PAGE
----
Time to Bid Farewell to the “Cone of Shame”

Time to Bid Farewell to the “Cone of Shame”

Has your furry friend ever had to endure the dreaded “cone of shame”? You know, that awkward Elizabethan collar that resembles a lampshade? Veterinarians prescribe these collars to prevent pets from scratching themselves, biting sutures, or causing harm. However, recent studies have shed light on the potential welfare concerns and limitations of these collars. So, is it time to ditch the cone of shame altogether?

The Battle with the Cone

The term “cone of shame” became popularized by the movie “Up” – a fitting description, as it often feels like a punishment for our beloved pets. Not only does it inconvenience them, but it also poses challenges for their owners. Surprisingly, many pet owners are reluctant to use these collars and do not adhere to the recommended duration set by their veterinarians. Moreover, there have been cases of dogs getting entangled in plastic bags while wearing the collar, leading to tragic consequences.

A recent open-access study titled “The Cone of Shame: Welfare Implications of Elizabethan Collar Use on Dogs and Cats as Reported by their Owners” aimed to gather insights from pet owners who had used E-collars for their cats or dogs within the past year. The study surveyed 434 participants, revealing that their pets wore the collars for an average of 3-7 days.

Concerns and Limitations

Interestingly, more than half of the owners reported welfare concerns related to the use of the collar. They noted that the collar interfered with their pet’s drinking and limited their ability to engage in play. Additionally, around a quarter of the animals experienced minor injuries from wearing the collar, such as itching, trauma, and accidental collisions with objects.

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A considerable number of pets managed to remove the collar on their own, while some owners helped them by taking it off when supervision was possible. Most owners believed that the cone of shame effectively prevented their pets from engaging in undesirable behaviors like licking or biting. However, the overall consensus was that the collar negatively impacted the pets’ quality of life, causing them to feel depressed, experience difficulty eating, and struggle with normal activities.

A Different Approach

So, should we continue using the cone of shame as a necessary evil? Or should we explore alternative options? To delve deeper into the matter, I sought the opinion of Ellen Carozza, LVT, a renowned expert in feline medicine from the Nova Cat Clinic in the DC area. She believes that pain management plays a crucial role in preventing pets from engaging in unwanted behaviors. By using multimodal approaches, such as local blocks, opiates, Gabapentin, and NSAIDs, along with complementary therapies like laser treatment, the discomfort and pain can be minimized.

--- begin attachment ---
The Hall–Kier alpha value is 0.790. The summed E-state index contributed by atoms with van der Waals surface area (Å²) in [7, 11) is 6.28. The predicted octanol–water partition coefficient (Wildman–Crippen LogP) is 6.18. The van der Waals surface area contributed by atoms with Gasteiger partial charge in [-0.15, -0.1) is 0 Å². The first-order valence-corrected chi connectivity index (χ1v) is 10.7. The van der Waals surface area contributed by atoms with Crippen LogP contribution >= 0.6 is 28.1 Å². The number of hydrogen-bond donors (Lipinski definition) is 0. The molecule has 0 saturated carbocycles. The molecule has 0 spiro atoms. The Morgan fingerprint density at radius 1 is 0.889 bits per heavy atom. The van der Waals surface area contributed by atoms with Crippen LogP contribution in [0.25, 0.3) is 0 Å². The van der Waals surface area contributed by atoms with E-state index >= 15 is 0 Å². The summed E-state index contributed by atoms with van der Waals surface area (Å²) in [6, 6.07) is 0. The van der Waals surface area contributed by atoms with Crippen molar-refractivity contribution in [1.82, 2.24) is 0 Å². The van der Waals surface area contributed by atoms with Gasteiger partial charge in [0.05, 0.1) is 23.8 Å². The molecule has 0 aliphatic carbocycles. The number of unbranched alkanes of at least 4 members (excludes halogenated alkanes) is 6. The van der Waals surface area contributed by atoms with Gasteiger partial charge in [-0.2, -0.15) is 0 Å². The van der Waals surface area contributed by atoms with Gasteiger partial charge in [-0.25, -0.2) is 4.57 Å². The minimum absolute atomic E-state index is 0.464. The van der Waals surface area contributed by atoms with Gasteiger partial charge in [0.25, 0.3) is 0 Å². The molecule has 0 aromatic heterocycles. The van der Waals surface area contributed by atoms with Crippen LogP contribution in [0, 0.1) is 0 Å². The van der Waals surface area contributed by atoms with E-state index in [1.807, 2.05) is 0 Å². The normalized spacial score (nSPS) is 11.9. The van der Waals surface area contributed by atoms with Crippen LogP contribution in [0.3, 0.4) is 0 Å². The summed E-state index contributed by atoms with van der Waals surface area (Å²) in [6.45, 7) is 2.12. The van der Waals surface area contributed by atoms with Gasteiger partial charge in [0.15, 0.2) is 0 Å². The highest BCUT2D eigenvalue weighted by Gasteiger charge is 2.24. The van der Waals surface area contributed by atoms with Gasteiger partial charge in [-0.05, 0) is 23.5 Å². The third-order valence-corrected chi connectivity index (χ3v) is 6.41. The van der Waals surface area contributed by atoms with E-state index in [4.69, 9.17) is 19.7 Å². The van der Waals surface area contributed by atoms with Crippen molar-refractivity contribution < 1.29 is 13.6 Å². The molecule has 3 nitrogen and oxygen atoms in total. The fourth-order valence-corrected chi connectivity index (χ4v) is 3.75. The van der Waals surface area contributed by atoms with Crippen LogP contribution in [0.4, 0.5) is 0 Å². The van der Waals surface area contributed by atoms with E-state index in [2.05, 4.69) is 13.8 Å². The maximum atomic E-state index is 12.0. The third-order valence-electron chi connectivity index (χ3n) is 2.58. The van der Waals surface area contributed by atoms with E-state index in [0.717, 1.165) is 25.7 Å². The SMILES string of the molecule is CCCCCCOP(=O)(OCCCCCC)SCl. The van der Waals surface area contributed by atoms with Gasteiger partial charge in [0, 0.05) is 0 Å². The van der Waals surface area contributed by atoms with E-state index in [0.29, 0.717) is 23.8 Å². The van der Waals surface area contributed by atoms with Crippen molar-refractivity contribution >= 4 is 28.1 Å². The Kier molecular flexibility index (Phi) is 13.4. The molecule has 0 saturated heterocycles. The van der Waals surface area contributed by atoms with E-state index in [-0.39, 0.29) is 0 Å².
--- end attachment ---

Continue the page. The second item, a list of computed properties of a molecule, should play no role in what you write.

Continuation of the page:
Carozza also emphasized the importance of addressing underlying obsessive behaviors and making environmental modifications. She mentioned alternatives such as inflatable collars that allow freer eating, neck braces to restrict bending, and even creative alternatives like adorable flower-shaped or lion-mane collars. Ultimately, her stance is that with better pain management, behavior analysis, and environmental changes, the routine use of the cone of shame can be significantly reduced.

Let’s Move On

The time has come to reevaluate the use of the cone of shame. While it may serve its purpose in specific cases, it’s essential to prioritize our pets’ well-being and explore alternative approaches. The research conducted on these collars raises awareness about their limitations and encourages us to find better ways to maintain companion animal welfare during the healing process. So, let’s bid farewell to the cone of shame and pave the way for more compassionate and effective solutions.

Further reading:  The Secret Behind Elizabethan Collars- A Savior or Distress for Cats?

Caption: My cat, looking rather “down” and “coned.”


  • Shenoda, Y., Ward, M. P., McKeegan, D., & Fawcett, A. (2020). “The Cone of Shame”: Welfare Implications of Elizabethan Collar Use on Dogs and Cats as Reported by their Owners. Animals, 10(2), 333.
  • Shumaker, A. K. (2019). Diagnosis and treatment of canine acral lick dermatitis. Veterinary Clinics: Small Animal Practice, 49(1), 105-123.
  • Wilson, S. (1993). Elizabethan collars and plastic bags. The Veterinary record, 132(26), 664-664.

Find cute collars for your furry friends at Karen’s Kollars!